(Club ball) has changed the game some as far as recruiting, because now kids play games all the time. A lot of kids just play and don’t compete. There is so much to do, and we don’t have that many kids anymore who are just gym rats and who are obsessed with the game. It used to be that kids played 24/7 and had a passion and love for the game. They didn’t have attitude of, “what are you going to give me?” and “I deserve that.”

I have three books out, I do ton of speaking engagements and a lot of work for the University. I do lot for our cancer center, and I like that.

What are the most important qualities to impart to your athletes?

I want to teach them life skills, and the principles of hard work, having a great attitude, treating others the way they should be treated. I want my players to learn a lot of life lessons. And more than anything, I want them to do what they have a passion for and what makes them happy. I’d hope that they would give, because it’s not about getting. I have a shirt that says “Givers Gain,” and another that says “Winners Train, Losers Complain.” I believe that.

You’ve got to get out there and work. Things don’t just come to you.

What was it like to see the WNBA come about, and what is it like to see so many of your former players in the league?

I was in original meeting with (former NBA commissioner) David Stern. I flew into New York in the mid 90’s and we had a meeting. I sat next to him and he said, this is the right thing to do. David was committed. Many years later he came to my Hall of Fame induction ceremony and I thanked him. He gave our players an opportunity to play beyond college.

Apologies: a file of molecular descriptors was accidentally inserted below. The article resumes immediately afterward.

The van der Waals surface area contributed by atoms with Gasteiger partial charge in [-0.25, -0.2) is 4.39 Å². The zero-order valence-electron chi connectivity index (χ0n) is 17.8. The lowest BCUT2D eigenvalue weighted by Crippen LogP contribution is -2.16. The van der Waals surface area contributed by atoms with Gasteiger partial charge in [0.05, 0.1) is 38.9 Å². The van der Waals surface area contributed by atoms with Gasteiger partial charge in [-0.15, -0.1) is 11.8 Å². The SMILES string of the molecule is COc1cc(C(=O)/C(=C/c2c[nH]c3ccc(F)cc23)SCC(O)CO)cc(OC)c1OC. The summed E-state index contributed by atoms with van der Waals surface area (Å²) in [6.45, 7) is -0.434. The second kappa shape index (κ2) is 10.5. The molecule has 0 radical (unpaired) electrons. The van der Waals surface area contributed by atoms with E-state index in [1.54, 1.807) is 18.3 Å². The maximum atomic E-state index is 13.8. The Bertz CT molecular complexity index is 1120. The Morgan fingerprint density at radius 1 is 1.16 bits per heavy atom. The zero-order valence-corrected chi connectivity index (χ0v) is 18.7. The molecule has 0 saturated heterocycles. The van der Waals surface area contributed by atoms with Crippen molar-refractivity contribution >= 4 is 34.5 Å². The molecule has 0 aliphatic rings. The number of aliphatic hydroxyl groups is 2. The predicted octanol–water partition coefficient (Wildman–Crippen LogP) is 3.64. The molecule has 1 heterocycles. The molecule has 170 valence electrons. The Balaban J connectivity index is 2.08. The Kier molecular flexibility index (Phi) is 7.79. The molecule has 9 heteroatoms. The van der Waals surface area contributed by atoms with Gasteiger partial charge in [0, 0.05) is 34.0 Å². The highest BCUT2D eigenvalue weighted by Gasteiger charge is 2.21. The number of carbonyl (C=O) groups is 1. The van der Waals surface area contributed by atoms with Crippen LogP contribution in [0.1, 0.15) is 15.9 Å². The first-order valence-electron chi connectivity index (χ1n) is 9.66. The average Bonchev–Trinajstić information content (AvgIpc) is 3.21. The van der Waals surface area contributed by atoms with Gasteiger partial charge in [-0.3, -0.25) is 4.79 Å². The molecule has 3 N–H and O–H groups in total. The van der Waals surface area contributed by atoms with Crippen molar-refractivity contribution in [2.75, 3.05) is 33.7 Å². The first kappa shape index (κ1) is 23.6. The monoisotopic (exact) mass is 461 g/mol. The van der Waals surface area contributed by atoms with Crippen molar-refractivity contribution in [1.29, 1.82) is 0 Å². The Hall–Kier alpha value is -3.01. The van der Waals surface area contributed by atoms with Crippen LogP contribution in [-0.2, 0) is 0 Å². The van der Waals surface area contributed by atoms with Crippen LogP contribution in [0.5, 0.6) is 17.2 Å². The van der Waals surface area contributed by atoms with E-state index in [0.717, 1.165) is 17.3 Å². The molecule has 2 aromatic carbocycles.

I have always emphasized them finishing their degrees, and the only two who didn’t are only a few credits short of completion.

Is there an achievement you’d consider your greatest?

My coaching tree. I had no idea until (assistant coach) Sylvia Crawley handed me a sheet of paper with my coaching tree all laid out. We’ve had so many in the program, and to want to go out and coach tells me they had a pretty good experience here. Them going into coaching helps grow the sport, and give back to the sport.

Talk about your friendship with Pat Summitt. What do you do to remember her?

I think about Pat all the time, and I have a lot of things in my office that remind me of Pat. I knew her from college and we played against each other, then went to grad school together. I was the first one on her coaching tree. I be here if it wasn’t for Pat. When this job came up she knew I wanted it, and she called the AD twice on my behalf. She had USA Basketball call, she had Kay Yow call – she had all the big dogs at the time calling for me. Pat was always growing the game, helping other coaches and giving back. It’s hard to realize she’s not here, as she was the face of women’s basketball for such a long time. We lost a great one.

When you were diagnosed with cancer, what was your first thought? How did you come to make your resolve to fight, as you wrote about in your book, “Fight Fight” ?